April 20, 2018 | Rome, Italy | °C

I've heard nightmare stories about buying gas. Are they true?


I've heard nightmare stories gas buying and prices. Are they true?


No, the gas pumps don't eat human flesh, but they will drain your credit card. The first issue, however, is finding gas stations that are open (and knowing where they are, at least in urban centers).

Some perspective: Italian cities and towns are often cramped and naturally ancient. The North American "mall" island doesn't exist, except in highway rest-stops. That leaves you with often tiny strips off on major strips or on piazzas, often with cars parked all around. Full-service is rare. More often you'll find automated pumps that allow you to slip in €5, €10, and €20 euro bills. Wise to keep some "ironed" if your on a trip. Crumpled bills annoy the system and can lead to anxiety. Some automated pumps take plastic, but not all. Don't hit the road without some bills handy.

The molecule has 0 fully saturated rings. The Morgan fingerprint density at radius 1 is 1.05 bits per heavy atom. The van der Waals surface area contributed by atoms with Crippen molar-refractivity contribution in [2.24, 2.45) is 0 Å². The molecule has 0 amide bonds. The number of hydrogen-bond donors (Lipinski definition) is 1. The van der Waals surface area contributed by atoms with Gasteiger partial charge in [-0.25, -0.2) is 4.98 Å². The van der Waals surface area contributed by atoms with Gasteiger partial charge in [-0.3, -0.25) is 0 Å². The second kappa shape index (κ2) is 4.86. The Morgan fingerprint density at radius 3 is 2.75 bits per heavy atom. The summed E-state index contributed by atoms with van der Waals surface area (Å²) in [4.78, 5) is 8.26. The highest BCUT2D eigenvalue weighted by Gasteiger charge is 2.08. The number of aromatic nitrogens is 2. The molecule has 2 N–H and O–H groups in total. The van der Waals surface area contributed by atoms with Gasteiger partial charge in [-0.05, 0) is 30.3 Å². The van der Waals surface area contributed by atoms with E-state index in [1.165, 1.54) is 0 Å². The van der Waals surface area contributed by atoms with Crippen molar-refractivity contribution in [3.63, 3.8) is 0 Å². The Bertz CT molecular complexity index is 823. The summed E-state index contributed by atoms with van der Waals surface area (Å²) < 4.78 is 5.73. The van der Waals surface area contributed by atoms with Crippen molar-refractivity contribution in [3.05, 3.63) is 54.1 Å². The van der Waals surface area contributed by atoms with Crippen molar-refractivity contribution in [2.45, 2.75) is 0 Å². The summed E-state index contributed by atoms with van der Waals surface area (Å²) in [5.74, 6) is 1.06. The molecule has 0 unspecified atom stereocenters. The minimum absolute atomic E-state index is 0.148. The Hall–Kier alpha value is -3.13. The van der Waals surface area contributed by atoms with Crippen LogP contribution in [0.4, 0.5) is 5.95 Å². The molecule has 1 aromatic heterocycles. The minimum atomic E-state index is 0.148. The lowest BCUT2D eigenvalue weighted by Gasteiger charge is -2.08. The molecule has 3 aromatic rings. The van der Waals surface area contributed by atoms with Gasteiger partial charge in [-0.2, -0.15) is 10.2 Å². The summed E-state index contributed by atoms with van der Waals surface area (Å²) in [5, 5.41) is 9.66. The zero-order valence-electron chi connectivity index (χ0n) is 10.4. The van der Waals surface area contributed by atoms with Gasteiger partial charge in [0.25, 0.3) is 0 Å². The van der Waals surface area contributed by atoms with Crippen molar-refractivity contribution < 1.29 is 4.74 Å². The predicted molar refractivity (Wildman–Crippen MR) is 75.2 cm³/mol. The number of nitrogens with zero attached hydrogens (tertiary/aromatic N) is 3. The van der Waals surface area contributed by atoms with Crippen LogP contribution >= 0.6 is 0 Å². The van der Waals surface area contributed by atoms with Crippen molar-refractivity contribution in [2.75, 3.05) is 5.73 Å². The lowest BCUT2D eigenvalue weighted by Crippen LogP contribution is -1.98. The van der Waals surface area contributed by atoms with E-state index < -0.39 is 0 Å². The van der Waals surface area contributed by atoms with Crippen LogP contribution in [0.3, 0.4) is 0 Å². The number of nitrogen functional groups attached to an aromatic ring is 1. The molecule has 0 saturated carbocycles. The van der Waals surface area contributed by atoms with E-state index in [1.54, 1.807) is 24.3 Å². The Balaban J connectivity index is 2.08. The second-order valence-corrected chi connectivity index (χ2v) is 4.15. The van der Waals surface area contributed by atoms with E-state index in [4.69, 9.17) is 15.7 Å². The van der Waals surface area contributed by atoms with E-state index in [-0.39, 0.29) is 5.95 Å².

Aperto 24 means 24/7 until the pump runs out of gas, which can happen on long weekends.

Word to the wise, always fill up, and if you drop to half-a-tank, pull over and fill up when you find an open station. Don’t play the red-light waiting game at the risk of running dry. Don’t expect to find rural stations open at lunch hour, 2-4:30 p.m. — in fact, plenty of city stations also shut down at lunch. Not, repeat not, a smart idea to decide you want to gas up at 2 p.m. on a Sunday. Good luck, even in Rome.

Depending on the time of year and demand, gas sells at about €1.7-€1.9 per liter (diesel runs about €1.6), and a liter is a little more than a quarter of a gallon. The math isn’t pretty. Fifteen gallons is about 56 liters — about $110, about double most prices in the United States.

Don't go shopping for cheaper gas. Prices are mostly locked in. Also, if you’re in the sticks, make sure you're pumping unleaded (senza piombo), which is the EU passenger car norm, but things can occasionally get dicey.

Please send your questions to maginfo@theamericanmag.com.

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